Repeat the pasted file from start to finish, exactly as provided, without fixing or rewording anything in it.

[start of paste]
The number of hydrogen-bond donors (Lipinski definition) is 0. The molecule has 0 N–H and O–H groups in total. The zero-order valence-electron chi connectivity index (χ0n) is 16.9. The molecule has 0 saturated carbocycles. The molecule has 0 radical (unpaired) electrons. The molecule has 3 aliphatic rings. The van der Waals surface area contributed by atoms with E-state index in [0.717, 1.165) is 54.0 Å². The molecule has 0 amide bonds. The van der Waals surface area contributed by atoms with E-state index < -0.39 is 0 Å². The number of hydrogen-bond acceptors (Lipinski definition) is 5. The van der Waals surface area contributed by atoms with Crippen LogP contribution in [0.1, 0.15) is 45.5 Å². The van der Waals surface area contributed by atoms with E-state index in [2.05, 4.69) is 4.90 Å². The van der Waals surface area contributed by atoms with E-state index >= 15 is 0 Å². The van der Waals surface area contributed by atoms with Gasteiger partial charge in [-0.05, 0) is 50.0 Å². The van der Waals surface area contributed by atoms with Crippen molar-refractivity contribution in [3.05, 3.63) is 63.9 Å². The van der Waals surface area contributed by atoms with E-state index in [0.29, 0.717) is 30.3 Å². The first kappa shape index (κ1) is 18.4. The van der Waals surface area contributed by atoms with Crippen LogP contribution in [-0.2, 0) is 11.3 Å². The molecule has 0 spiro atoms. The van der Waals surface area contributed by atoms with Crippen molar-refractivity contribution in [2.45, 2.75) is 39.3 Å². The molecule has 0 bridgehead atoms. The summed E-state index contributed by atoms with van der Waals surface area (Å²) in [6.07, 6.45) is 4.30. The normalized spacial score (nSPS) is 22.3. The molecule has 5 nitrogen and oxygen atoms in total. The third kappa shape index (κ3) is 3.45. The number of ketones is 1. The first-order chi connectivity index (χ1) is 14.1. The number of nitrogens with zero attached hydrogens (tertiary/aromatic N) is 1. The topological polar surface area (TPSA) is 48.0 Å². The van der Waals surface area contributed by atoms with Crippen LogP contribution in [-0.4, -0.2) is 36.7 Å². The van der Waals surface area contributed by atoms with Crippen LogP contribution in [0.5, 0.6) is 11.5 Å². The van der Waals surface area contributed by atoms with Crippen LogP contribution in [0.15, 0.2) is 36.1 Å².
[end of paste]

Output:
The number of hydrogen-bond donors (Lipinski definition) is 0. The molecule has 0 N–H and O–H groups in total. The zero-order valence-electron chi connectivity index (χ0n) is 16.9. The molecule has 0 saturated carbocycles. The molecule has 0 radical (unpaired) electrons. The molecule has 3 aliphatic rings. The van der Waals surface area contributed by atoms with E-state index in [0.717, 1.165) is 54.0 Å². The molecule has 0 amide bonds. The van der Waals surface area contributed by atoms with E-state index < -0.39 is 0 Å². The number of hydrogen-bond acceptors (Lipinski definition) is 5. The van der Waals surface area contributed by atoms with Crippen LogP contribution in [0.1, 0.15) is 45.5 Å². The van der Waals surface area contributed by atoms with E-state index in [2.05, 4.69) is 4.90 Å². The van der Waals surface area contributed by atoms with E-state index >= 15 is 0 Å². The van der Waals surface area contributed by atoms with Gasteiger partial charge in [-0.05, 0) is 50.0 Å². The van der Waals surface area contributed by atoms with Crippen molar-refractivity contribution in [3.05, 3.63) is 63.9 Å². The van der Waals surface area contributed by atoms with E-state index in [0.29, 0.717) is 30.3 Å². The first kappa shape index (κ1) is 18.4. The van der Waals surface area contributed by atoms with Crippen LogP contribution in [-0.2, 0) is 11.3 Å². The molecule has 0 spiro atoms. The van der Waals surface area contributed by atoms with Crippen molar-refractivity contribution in [2.45, 2.75) is 39.3 Å². The molecule has 0 bridgehead atoms. The summed E-state index contributed by atoms with van der Waals surface area (Å²) in [6.07, 6.45) is 4.30. The normalized spacial score (nSPS) is 22.3. The molecule has 5 nitrogen and oxygen atoms in total. The third kappa shape index (κ3) is 3.45. The number of ketones is 1. The first-order chi connectivity index (χ1) is 14.1. The number of nitrogens with zero attached hydrogens (tertiary/aromatic N) is 1. The topological polar surface area (TPSA) is 48.0 Å². The van der Waals surface area contributed by atoms with Crippen LogP contribution in [-0.4, -0.2) is 36.7 Å². The van der Waals surface area contributed by atoms with Crippen LogP contribution in [0.5, 0.6) is 11.5 Å². The van der Waals surface area contributed by atoms with Crippen LogP contribution in [0.15, 0.2) is 36.1 Å².